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Animal sciences student publishes fantasy but has real-world ambition

“When it comes to writing about animals I definitely use my knowledge from school, but my knowledge about elves and fantasy doesn’t help me much with school,” Sara Tonissen, a senior in animal sciences, laughed.

In addition to being an accomplished student, who will graduate with her degree in just three years, Tonissen published her first book in August, Cloak of Darkness, the first installment in a fantasy series.

Tonissen said writing offers an escape, a way to unwind from her busy school life but still feel productive.

“My academics always come first, but I do find creative writing restorative,” Tonissen said. “It’s a great way to decompress and disappear from real life for just a little bit. I’m lucky to have these worlds I’ve created to dive into.”

She works in associate professor of animal sciences Greg Fraley's lab on two major projects. One research initiative investigates the impact of transportation on ducks by measuring how shipping them affects their brain hormones and, consequently, their overall wellness.  Another project examines new lighting systems for poultry, looking to see if pulse lighting, which alternates wavelengths and colors, improves wellness in the animals. So far, Tonissen said, the team has observed an uptick in dopamine levels, which has a positive influence on animal wellness.

While she didn’t grow up with pets, Tonissen said she always felt drawn to animals and a degree in animal sciences struck her as practical, offering opportunities for further education and professional growth. She also likes the support provided by the department, which she feels helped guide her through a successful academic career.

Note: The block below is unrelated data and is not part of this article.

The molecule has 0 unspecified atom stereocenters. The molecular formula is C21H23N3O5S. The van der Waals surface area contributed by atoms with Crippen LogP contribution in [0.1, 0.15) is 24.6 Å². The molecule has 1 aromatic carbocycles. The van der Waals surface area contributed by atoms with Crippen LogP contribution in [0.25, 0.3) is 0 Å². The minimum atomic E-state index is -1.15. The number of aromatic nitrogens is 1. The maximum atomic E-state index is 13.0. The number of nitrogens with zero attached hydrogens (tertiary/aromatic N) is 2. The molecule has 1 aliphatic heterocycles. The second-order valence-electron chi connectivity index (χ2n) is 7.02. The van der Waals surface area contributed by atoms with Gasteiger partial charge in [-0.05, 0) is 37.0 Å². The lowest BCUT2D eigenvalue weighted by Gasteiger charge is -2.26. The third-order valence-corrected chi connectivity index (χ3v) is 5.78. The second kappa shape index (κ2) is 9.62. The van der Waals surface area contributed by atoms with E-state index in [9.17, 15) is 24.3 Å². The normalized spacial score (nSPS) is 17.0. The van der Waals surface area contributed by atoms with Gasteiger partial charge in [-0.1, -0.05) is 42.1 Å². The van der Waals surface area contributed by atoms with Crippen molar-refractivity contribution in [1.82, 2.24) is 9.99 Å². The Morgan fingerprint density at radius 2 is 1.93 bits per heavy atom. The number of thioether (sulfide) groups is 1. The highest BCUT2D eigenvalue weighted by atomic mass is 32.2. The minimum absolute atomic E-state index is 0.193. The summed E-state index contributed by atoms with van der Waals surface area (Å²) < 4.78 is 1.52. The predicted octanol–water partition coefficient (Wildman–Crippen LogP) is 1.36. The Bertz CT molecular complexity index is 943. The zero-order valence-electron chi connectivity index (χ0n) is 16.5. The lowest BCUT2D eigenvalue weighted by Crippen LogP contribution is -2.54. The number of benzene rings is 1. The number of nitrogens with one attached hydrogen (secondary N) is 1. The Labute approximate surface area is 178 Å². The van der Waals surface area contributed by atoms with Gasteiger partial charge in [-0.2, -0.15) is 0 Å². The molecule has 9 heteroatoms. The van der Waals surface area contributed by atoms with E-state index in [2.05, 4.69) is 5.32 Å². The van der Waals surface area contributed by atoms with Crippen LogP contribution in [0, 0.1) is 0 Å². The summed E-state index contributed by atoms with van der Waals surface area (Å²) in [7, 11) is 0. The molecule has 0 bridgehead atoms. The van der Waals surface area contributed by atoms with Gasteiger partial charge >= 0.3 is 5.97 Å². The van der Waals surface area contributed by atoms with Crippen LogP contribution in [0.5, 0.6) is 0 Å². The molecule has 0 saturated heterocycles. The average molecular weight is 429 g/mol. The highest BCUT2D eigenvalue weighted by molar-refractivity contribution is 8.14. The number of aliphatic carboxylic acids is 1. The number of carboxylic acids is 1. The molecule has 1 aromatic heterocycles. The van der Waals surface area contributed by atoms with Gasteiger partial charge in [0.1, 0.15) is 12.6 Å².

Sara Tonissen with her recently published novel. Sara Tonissen with her recently published novel.
After her graduation in May 2022, Tonissen plans to attend veterinary school, ideally at Purdue. She worked in a veterinary clinic through high school, so Tonissen thought she would always work with small animals and house pets. Recently, however, with her work in Fraley’s lab, she’s gravitating towards a research related field in the veterinary sciences.

“I always saw myself as the kind of vet that works with cats and dogs, but I think that’s because I didn’t know that a path in research existed for me,” Tonissen added. “I certainly plan on having pets when I get my own place, so I would still get that connection, but then I could also pursue the research I’m really passionate about.”

Despite the demands of school and her intended profession, Tonissen said she also remains committed to her writing career and has already begun the next book in her series.

“Writing helped me cope a lot during COVID. I think it’s a good practice to maintain because then you have it to turn to regardless of what’s going on in your life,” Tonissen continued. “I am a committed student and part of several organizations on campus, so it is hard for me to understand sometimes where the time comes from. Maybe that’s part of the fantasy.”

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